Popular protests are rumbling across Sudan, shaking President Omar al-Bashir’s 30-year grip on power. The authorities have cracked down hard and, as the demonstrations intensify, they may ratchet up the repression. External powers should urge restraint and offer Bashir a way to the exit.
By 12 October, Washington will decide whether the steps Sudan has taken qualify it for lifting some U.S. sanctions. But to push forward afterwards will require a new roadmap that ties further sanctions relief and improved bilateral relations to political reform and human rights.
China, traditionally averse to intervening abroad, is testing the role of peacebuilder in South Sudan, where it has unique leverage. This could portend a growing global security role, but further Chinese engagement will likely be tempered by self-interest, capacity constraints and aversion to risk.
The clock is ticking for President Trump who must decide by 12 July whether to lift decades-long U.S. sanctions on Sudan. The failure of economic penalties to alter Khartoum’s behaviour so far means Washington should repeal some sanctions and continue a process of conditional engagement.
Sudan's government is in survival mode. As it drifts away from its former radical Islamist ideology toward a new foreign policy pragmatism, Western powers should encourage Khartoum to solve the internal wars that have done so much damage to the country and blocked the normalisation of external relations with this increasingly active player in the Middle East.
What is clear is that there has not been a clear break from the old [Sudanese] regime. And what we know is that what the military says and what the military does can be quite different.
The scale of protests on Saturday [in Sudan] illustrate that Bashir's gamble that he can save his regime through repression is proving to be a losing bet.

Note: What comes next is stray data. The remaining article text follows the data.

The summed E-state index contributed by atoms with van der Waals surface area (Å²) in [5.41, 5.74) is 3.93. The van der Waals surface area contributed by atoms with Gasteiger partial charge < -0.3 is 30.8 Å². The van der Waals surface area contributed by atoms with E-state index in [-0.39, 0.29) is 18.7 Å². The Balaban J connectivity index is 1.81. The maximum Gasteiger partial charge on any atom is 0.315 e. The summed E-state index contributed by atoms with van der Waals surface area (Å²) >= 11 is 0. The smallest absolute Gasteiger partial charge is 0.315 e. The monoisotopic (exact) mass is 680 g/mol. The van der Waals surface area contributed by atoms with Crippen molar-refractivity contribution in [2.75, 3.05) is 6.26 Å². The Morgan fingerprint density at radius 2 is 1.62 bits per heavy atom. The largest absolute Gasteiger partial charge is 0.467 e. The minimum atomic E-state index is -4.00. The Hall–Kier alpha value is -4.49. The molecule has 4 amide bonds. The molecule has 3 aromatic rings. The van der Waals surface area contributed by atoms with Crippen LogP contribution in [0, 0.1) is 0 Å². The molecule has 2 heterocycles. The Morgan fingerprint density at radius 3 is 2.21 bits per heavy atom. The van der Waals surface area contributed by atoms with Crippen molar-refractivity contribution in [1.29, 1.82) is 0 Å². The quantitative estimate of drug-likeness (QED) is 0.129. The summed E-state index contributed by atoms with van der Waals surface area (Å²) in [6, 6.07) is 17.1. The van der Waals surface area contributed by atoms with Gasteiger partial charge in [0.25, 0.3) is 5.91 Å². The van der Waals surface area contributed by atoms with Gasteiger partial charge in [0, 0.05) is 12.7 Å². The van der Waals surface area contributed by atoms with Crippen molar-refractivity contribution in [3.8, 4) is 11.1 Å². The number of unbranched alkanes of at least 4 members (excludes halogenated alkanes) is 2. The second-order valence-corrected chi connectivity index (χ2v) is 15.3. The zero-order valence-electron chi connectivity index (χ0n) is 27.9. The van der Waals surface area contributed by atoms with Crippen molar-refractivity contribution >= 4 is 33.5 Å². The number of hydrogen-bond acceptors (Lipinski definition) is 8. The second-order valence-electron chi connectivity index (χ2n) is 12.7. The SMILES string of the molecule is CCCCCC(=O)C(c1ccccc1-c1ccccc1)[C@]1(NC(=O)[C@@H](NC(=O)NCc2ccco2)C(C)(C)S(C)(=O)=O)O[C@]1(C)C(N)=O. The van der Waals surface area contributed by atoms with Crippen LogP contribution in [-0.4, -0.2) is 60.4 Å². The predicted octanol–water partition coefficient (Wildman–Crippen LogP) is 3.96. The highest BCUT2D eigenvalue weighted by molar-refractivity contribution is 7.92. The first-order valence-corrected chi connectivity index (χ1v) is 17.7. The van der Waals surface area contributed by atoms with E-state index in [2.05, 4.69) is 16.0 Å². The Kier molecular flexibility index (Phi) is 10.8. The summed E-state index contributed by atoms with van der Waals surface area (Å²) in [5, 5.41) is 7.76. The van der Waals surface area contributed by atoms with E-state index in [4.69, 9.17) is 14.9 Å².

[Sudanese President] Bashir has a cunning record of allying himself with everyone and being beholden to no one. He has a reputation for transactional diplomacy.
[Sudan's President] Bashir has faced down protests before, but what’s clear is that the economy has reached a tipping point and the masses have been pushed to the edge.
While [Sudan] wants to show [its] independence from Egypt on the diplomatic front, [it] can’t afford to have a more powerful enemy, such as Egypt, that can affect [its] relationship with the Gulf states.
[Salah Abdallah Mohammed Salih] may be seen [by Sudan's President] as a strong guy who could handle the difficult political situation given the recent protests.
Drawing from analysis in our Sudan briefing, Improving Prospects for a Peaceful Transition in Sudan, the Washington Post Editorial Board argues that, faced with nationwide unrest and unpalatable alternatives, President Bashir should relinquish power.
Originally published in The Washington Post
A UN mission has largely succeeded in keeping the peace in Abyei, an oil-rich area claimed by both Sudan and South Sudan. But there has been less progress made on the mission's work in aiding political mechanisms to determine the final status of Abyei and demilitarise and demarcate the border. As the UN Security Council debates the mission's scope, these mechanisms deserve ongoing support.
Facing an economic crisis at home, Sudanese President Omar al-Bashir has avoided picking sides in the spat between Gulf powers. But friction with Egypt and divisions in the Gulf have made such flexibility in regional relations more difficult to achieve.